Beyond Soil Carbon Sequestration

The world’s soils and their potential to sequester carbon have been driven into global dialogues on climate change mitigation. This is highlighted in the new discussions on Climate Smart Agriculture (CSA), which promotes agricultural practices that increase productivity, increase resilience, and reduce and/or remove greenhouse gases.

Depending on how the soil is managed, soil organic carbon can increase or decrease in magnitude over time. However, there is still debate on the feasibility of soil carbon sequestration in aiding in the mitigation of climate change, as it will require international commitment reflected in national level policies. Further challenges also arise in land tenure issues of smallholder farmers in developing counties, as increasing soil organic carbon takes investment and time.

The sequestration of carbon in the soil has many co-benefits that also deserve attention in these dialogues beyond climate change mitigation. Soil carbon is the building block of Soil Organic Matter (SOM), which increases soil quality and better provides essential ecosystem services. Increased SOM simultaneously increases water infiltration into a soil, water storage potential within a soil, and the ability of the soil to hold and supply plant nutrients over time.

The SOM increase of water infiltration in the soil decreases runoff over land which is a large contributor to soil erosion.  Increases in SOM can result in higher plant yields, more resilient agroecosystems, and can decrease greenhouse gas emissions or even capture greenhouse gases from the atmosphere.

Just as these soil properties and processes can be enhanced with increased levels of SOM, the properties and processes can be disrupted with the loss of SOM. A great way to conceptualize this is in areas of the world experiencing desertification. Desertification is the transformation of once fertile land into desert through a combination of drought and unsustainable land management practices.

Among other side effects, these land management practices deplete the soil carbon pool, thus disturbing the vital ecosystem functions listed above. However, many projects are showing that implementing certain sustainable land management practices can combat desertification. These practices typically include practices that increase SOM and its beneficial effects.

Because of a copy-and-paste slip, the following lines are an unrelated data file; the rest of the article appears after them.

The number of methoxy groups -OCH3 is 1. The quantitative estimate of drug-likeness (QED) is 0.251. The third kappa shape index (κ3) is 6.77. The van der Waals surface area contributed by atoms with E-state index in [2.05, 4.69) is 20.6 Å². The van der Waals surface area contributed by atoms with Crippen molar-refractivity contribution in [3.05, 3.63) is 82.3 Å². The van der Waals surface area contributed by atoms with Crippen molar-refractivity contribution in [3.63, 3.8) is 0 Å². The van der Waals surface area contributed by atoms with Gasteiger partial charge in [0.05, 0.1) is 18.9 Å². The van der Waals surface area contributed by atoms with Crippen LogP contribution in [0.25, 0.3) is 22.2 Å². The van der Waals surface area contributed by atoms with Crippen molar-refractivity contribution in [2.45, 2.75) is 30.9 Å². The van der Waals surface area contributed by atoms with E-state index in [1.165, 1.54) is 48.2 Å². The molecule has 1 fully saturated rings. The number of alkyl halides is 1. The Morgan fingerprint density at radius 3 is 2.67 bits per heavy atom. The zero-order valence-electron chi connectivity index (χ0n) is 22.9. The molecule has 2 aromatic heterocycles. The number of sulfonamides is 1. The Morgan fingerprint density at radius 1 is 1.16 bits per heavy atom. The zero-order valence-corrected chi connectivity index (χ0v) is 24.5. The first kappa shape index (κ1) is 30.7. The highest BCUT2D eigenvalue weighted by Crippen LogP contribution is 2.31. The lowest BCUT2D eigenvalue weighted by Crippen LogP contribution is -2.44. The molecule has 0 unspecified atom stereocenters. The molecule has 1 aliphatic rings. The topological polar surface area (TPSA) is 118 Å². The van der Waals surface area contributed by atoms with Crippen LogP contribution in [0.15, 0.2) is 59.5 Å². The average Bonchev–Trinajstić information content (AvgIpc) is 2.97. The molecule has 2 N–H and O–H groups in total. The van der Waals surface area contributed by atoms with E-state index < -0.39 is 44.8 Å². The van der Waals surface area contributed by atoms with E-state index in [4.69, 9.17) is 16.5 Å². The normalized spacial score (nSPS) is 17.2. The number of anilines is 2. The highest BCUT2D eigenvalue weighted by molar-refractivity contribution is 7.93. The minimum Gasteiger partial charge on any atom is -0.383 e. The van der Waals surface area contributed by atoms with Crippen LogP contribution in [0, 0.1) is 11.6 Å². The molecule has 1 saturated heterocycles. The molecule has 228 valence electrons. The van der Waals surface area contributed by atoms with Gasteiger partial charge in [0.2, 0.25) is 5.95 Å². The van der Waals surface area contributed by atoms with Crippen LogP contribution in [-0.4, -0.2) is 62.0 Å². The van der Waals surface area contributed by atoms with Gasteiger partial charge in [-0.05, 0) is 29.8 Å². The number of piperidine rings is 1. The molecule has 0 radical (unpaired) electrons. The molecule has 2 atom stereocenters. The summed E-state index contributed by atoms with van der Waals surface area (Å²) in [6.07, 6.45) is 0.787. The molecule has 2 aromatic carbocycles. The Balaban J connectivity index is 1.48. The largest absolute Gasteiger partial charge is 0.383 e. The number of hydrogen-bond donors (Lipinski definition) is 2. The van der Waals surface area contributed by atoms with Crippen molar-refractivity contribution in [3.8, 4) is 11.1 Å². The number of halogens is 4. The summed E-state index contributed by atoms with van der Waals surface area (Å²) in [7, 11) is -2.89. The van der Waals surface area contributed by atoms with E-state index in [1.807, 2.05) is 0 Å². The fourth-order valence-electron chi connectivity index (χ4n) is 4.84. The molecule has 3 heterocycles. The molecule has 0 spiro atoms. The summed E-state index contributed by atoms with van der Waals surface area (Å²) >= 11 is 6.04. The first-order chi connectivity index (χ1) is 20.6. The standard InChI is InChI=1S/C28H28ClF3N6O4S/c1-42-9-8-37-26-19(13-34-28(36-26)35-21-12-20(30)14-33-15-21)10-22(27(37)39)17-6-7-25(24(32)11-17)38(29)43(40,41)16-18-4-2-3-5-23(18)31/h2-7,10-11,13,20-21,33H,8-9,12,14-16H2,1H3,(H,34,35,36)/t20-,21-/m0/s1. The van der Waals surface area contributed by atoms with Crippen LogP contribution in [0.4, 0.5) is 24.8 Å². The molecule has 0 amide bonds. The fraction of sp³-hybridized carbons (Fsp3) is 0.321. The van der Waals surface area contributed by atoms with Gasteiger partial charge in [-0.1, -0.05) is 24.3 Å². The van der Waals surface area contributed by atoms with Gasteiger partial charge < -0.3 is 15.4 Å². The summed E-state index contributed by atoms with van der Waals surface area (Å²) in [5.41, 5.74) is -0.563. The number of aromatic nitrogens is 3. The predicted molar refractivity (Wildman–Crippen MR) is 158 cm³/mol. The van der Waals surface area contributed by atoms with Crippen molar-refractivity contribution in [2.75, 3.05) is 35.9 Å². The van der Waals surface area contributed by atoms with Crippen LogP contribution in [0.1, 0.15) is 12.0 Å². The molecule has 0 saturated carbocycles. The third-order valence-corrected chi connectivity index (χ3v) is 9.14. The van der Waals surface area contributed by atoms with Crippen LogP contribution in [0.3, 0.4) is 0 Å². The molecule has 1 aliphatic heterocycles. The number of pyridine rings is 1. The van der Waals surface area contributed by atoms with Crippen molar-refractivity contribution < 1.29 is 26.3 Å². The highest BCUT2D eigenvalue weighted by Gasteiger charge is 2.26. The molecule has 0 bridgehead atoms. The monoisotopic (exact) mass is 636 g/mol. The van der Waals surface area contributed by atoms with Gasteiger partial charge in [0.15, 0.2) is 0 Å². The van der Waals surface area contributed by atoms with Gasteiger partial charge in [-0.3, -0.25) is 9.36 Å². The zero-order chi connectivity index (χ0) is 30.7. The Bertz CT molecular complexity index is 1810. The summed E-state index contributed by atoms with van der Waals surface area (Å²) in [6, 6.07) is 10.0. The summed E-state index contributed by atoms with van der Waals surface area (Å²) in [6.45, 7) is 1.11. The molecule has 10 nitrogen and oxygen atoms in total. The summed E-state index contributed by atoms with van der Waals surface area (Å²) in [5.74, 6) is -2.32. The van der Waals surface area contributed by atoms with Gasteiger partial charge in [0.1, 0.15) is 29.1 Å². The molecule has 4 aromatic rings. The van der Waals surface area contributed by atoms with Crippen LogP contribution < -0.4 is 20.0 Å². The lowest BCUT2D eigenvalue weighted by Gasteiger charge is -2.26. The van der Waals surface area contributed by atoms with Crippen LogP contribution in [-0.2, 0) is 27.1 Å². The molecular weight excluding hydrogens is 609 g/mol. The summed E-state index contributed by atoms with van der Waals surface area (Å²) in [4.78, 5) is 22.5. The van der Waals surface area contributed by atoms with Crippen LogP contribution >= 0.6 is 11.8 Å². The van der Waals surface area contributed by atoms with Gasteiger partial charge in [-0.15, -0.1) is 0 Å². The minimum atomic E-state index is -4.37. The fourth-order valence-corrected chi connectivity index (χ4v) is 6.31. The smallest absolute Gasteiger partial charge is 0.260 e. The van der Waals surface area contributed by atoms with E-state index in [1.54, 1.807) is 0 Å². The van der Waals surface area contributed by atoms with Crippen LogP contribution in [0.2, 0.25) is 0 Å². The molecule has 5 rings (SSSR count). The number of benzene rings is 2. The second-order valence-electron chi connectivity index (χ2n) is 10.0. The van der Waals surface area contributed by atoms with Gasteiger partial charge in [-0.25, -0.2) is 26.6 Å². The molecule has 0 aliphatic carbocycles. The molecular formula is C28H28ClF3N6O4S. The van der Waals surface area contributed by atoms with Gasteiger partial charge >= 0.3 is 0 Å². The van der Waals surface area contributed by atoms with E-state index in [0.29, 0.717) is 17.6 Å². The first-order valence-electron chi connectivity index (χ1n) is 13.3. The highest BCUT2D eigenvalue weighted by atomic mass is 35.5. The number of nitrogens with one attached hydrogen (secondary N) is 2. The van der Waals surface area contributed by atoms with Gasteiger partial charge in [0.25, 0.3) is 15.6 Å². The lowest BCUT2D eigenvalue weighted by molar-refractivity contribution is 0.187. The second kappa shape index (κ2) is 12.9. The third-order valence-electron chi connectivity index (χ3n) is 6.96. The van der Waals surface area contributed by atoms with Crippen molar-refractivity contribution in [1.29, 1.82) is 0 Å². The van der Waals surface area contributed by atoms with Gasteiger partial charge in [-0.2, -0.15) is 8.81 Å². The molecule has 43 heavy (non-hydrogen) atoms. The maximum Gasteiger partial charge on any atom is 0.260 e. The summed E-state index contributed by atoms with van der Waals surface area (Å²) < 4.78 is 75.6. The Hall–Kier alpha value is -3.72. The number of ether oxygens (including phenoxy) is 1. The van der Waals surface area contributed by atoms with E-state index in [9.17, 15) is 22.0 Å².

With the benefits of SOM established, how can this be increased in soils? To simplify this, it can be broken into two steps; input of organic matter and minimal disturbance of the soil.

Many people already have some notion of this as each spring they will purchase manure, compost, or peat moss to put in their flowerbeds and gardens. Most have an understanding that this will benefit plants, but do not realize the specific functions it plays.

This same idea can be taken and applied to larger pieces of agricultural land. Inputs of organic material typically involve plant residue left from previous crops or manure and compost applied directly to the field. However, to ensure that the SOM stays in the soil, it is essential that the soil is only minimally disturbed, as any disturbance to the soil can increase soil microbial respiration and the breakdown and loss of SOM.

Effectively increasing SOM is not accomplished overnight. It typically takes multiple years to see significant increases in SOM and the associated benefits. In developing countries, smallholder farmers typically have difficulty in establishing land tenure rights. Due to this issue, smallholder farmers are often hesitant to invest the resources necessary to increase SOM as they are unsure they will still have access to the land when the returns would be realized.

Sustainable development in all parts of the world requires careful management of soil organic carbon. While there is potential for some climate change mitigation through soil carbon sequestration, policy makers need to be aware of the implications of soil organic carbon in providing other essential ecosystem services through increased SOM.

Taking this view on soil carbon can surpass political boundaries, as increasing soil quality has desired outcomes that most political parties can agree on: increased agricultural productivity and resilience as well as environmental protection and improved ecosystem functioning. Furthermore, as the CSA concept is taking center stage in agricultural development discussions, recognizing the co-benefits in promoting practices that protect and increase SOM is essential to ensure that CSA moves towards more sustainable food systems in a more dynamic future climate.

Image courtesy of Wikimedia Commons. Originally published by S&S on July 29, 2015.


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